Childhood asthma reduces chance of smoking in teen boys

Oct 08, 2010 By David Pittman

A boy who has asthma is less likely to smoke as a teenager, according to a new study from Italy.

Giuseppe Verlato, an epidemiologist at the University of Verona, asked participants to recall whether they smoked between the ages of 11 and 20 and if they had suffered from as young children.

They found that 49 percent of men who smoked as teens did not have asthma in their childhood. This compared to 35.6 percent of men who smoked as teens and had asthma as children.

This “shielding” effect did not apply to girls. For women, 39.4 percent without childhood asthma began before age 20 compared with 41.2 percent of those with asthma.

The study appears online in the Journal of Adolescent Health.

Asthma, a disease that inflames and narrows the breathing airways, occurs in 8 percent to 9 percent of children, said John Carl, head of the pediatric pulmonology department at Cleveland Clinic Children’s Hospital.

“Smoking as an asthmatic is kind of like trying to put out a fire with gasoline,” he said. “You’re adding a lot of inflammation to the type of inflammation that’s already there.”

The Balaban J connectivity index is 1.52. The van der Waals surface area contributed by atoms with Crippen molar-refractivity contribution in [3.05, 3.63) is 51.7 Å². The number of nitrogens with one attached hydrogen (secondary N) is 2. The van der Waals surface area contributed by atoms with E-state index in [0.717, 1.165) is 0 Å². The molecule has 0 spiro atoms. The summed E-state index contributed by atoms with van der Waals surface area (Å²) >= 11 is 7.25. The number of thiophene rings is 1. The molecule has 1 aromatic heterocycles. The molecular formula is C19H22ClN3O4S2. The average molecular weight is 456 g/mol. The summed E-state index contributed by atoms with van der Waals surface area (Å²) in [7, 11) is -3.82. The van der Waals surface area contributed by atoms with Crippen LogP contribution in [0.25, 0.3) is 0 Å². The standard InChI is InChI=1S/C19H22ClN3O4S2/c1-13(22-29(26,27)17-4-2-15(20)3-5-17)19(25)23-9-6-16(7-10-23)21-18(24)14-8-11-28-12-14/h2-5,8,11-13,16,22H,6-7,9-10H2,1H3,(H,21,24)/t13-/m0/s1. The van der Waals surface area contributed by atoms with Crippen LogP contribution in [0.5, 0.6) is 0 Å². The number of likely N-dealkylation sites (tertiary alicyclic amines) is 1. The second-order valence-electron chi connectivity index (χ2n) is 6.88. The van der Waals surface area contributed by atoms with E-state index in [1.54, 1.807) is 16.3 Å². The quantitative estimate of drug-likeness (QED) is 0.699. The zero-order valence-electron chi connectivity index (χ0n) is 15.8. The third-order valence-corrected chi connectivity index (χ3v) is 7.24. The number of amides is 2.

The study notes that adolescents with asthma are more prone to psychological problems because of negative social perceptions resulting from their disease. “For girls with asthma, smoking could be a way to increase self-esteem, which has been shown to be lower in girls than boys,” the authors wrote.

Carl said other factors affect whether a person starts smoking or not including socio-economic status, race and parents’ smoking habits.

Explore further: Taking aim at added sugars to improve Americans' health

More information: Verlato G, et al. Asthma in childhood reduces smoking initiation in subsequent teenage among males. J Adol Health online 2010.

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